Gamification – the application of game-design elements and game principles in non-game contexts – has been a growing movement in corporations. Many organizations are trying to find a way to motivate their employees and found that gamification and competition works, creating a point of pride for employees.
Even in day-to-day life, we experience gamification. If you’re a parent, you likely use gamification to get your children to do their chores, or see your children’s teachers use gamification with gold stars. And let’s not ignore that many of us are either casual or hardcore gamers who already see gamification in action everyday. To reference a current casual game, no one wants to be the sus but to be the winner.
Gamification takes what we enjoy in gaming and applies fun competition and more to real-world business processes. Analysts predict massive growth of gamification over the next few years, but is there any substance to the benefits being touted?
In Safety Programs Are Broken; Here’s How to Fix It, we highlighted the value of knowing your best drivers as well as or better than your worst. With positive recognition baked-in to fleet safety programs, drivers are recognized for their good work, and are shown appreciation. This helps with employee retention and can increase a company’s bottom line.
But let’s be real, it’s also about competition. We all like to win, we all like to see our name at the top of a leaderboard. Whether it’s casual or serious gaming, football championship box pools, flag football, company softball teams … we are all competing and we want to be the best.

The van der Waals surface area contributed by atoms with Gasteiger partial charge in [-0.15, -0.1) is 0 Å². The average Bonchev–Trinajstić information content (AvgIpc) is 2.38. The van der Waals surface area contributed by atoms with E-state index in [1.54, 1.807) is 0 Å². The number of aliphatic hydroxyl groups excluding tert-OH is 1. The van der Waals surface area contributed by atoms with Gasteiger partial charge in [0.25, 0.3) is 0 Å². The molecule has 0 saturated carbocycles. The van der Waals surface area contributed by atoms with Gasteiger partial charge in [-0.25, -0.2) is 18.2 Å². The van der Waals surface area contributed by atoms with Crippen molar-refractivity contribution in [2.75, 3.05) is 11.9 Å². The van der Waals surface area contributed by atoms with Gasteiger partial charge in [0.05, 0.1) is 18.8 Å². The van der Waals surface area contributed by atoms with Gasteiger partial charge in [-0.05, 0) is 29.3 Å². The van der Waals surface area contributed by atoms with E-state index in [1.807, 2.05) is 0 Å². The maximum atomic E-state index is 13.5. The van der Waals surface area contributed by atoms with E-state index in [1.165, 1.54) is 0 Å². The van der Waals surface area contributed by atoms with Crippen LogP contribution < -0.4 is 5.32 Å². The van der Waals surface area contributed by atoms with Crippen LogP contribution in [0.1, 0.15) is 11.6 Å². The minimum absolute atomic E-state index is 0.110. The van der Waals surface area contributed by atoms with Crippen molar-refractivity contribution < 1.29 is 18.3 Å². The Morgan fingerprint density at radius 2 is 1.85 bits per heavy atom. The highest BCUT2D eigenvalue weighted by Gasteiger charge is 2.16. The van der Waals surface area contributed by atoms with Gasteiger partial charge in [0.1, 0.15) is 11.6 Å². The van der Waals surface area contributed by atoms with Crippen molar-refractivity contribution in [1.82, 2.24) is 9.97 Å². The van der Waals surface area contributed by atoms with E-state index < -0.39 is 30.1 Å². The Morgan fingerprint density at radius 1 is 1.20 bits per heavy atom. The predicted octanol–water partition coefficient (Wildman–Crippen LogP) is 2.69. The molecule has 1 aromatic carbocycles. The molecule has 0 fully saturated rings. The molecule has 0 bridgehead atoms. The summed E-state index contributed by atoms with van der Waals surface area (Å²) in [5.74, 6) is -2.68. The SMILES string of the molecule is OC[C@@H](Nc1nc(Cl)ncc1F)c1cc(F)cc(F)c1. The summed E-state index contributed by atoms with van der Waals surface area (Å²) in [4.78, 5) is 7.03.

The same principles apply to fleet management. Fleet drivers are human and have a competitive side: they love winning, hate losing. By gamifying fleet management, you reward positive behavior and begin to bring out the fun side of work.
Gamification helps by making the tasks more engaging, giving drivers immediate feedback on their action and achievements, and helps the greater, larger work team create social bonds and connections. All of that together – happier drivers, positive driving behavior – leads to higher productivity.
Gamification for Fleet Management
So how do you build in gamification into fleet management? Netradyne’s DriverStars® is a gamification platform in Driveri. DriverStars increases engagement and driving compliance, where drivers will want to not “follow too close” or “speed” to gain points. It also creates a standard performance score – the GreenZone® score – and drivers can get updated scores throughout the day (when not driving, of course) on the mobile app.
To help you start brainstorming your own programs, here are a few ideas on building a safety program around gamification and reward top drivers with incentives.
- We all already have March Madness brackets for the tourney, but what about building in a monthly tourney at work? Build a bracket around GreenZone scores, and award prizes for the Sweet 16, Elite 8, Final Four and Champ.
- Royal Rumble/Battle Royale as an annual event. Who didn’t love wrestling as a kid? Well, recreate that at work but without any real body slams. Aggregate GreenZone scores for the whole year, and for the final week of the year have tag teams compete to see who comes out as the top of the fleet.
Gamification for the future
In our downtime, many of us play games on our smartphones or on our computers or have a next-gen gaming system in our home. Why do we play games? For the fun, the escape and for the competition.
In our uptime, the gamification of fleet management will be a big part of the future of transportation. While we are already using AI for fleet management, gamification will help the management of fleet drivers and improve efficiency and theoretically improve the overall work happiness and mental health of the drivers.
Earning points will turn those happy drivers into better drivers by seeing that the company rewards and acknowledges their good work. Those who earn prizes and bonuses will develop a deeper bond and loyalty to the company helping improve driver retention.